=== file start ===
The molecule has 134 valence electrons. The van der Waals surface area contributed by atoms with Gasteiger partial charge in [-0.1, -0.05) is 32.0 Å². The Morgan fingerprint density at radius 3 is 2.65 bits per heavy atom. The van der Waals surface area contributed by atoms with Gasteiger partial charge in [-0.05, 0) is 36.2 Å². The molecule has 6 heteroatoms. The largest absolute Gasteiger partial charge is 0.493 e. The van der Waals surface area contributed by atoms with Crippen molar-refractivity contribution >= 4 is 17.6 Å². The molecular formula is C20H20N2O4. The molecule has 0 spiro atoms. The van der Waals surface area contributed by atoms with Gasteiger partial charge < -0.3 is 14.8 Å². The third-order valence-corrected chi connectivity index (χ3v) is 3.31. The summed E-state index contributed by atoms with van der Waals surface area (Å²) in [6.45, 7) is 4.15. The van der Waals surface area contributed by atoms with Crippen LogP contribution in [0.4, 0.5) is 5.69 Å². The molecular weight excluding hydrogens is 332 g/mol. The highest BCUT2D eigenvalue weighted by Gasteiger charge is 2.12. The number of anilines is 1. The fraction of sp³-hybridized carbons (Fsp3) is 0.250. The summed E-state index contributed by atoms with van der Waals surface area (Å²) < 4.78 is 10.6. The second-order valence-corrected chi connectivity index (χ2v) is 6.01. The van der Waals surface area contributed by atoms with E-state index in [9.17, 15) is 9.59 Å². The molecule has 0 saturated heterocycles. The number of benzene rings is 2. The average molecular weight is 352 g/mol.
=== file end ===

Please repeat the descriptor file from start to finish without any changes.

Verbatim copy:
The molecule has 134 valence electrons. The van der Waals surface area contributed by atoms with Gasteiger partial charge in [-0.1, -0.05) is 32.0 Å². The Morgan fingerprint density at radius 3 is 2.65 bits per heavy atom. The van der Waals surface area contributed by atoms with Gasteiger partial charge in [-0.05, 0) is 36.2 Å². The molecule has 6 heteroatoms. The largest absolute Gasteiger partial charge is 0.493 e. The van der Waals surface area contributed by atoms with Crippen molar-refractivity contribution >= 4 is 17.6 Å². The molecular formula is C20H20N2O4. The molecule has 0 spiro atoms. The van der Waals surface area contributed by atoms with Gasteiger partial charge < -0.3 is 14.8 Å². The third-order valence-corrected chi connectivity index (χ3v) is 3.31. The summed E-state index contributed by atoms with van der Waals surface area (Å²) in [6.45, 7) is 4.15. The van der Waals surface area contributed by atoms with Crippen LogP contribution in [0.4, 0.5) is 5.69 Å². The molecular weight excluding hydrogens is 332 g/mol. The highest BCUT2D eigenvalue weighted by Gasteiger charge is 2.12. The number of anilines is 1. The fraction of sp³-hybridized carbons (Fsp3) is 0.250. The summed E-state index contributed by atoms with van der Waals surface area (Å²) < 4.78 is 10.6. The second-order valence-corrected chi connectivity index (χ2v) is 6.01. The van der Waals surface area contributed by atoms with E-state index in [9.17, 15) is 9.59 Å². The molecule has 0 saturated heterocycles. The number of benzene rings is 2. The average molecular weight is 352 g/mol.